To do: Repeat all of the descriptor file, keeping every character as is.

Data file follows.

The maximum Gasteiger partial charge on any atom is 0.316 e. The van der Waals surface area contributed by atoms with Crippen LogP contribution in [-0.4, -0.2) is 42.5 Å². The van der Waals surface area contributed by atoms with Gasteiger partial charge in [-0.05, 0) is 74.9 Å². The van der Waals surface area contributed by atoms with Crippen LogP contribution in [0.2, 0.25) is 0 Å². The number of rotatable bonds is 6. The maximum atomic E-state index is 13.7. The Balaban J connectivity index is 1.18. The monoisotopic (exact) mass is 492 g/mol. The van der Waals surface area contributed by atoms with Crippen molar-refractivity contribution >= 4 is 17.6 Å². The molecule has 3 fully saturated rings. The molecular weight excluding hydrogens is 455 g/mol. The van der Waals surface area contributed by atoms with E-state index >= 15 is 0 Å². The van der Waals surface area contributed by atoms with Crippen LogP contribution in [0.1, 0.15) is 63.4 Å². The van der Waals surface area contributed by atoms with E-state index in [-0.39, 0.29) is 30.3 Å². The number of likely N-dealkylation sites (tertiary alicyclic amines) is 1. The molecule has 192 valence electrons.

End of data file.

The maximum Gasteiger partial charge on any atom is 0.316 e. The van der Waals surface area contributed by atoms with Crippen LogP contribution in [-0.4, -0.2) is 42.5 Å². The van der Waals surface area contributed by atoms with Gasteiger partial charge in [-0.05, 0) is 74.9 Å². The van der Waals surface area contributed by atoms with Crippen LogP contribution in [0.2, 0.25) is 0 Å². The number of rotatable bonds is 6. The maximum atomic E-state index is 13.7. The Balaban J connectivity index is 1.18. The monoisotopic (exact) mass is 492 g/mol. The van der Waals surface area contributed by atoms with Crippen molar-refractivity contribution >= 4 is 17.6 Å². The molecule has 3 fully saturated rings. The molecular weight excluding hydrogens is 455 g/mol. The van der Waals surface area contributed by atoms with E-state index >= 15 is 0 Å². The van der Waals surface area contributed by atoms with Crippen LogP contribution in [0.1, 0.15) is 63.4 Å². The van der Waals surface area contributed by atoms with E-state index in [-0.39, 0.29) is 30.3 Å². The number of likely N-dealkylation sites (tertiary alicyclic amines) is 1. The molecule has 192 valence electrons.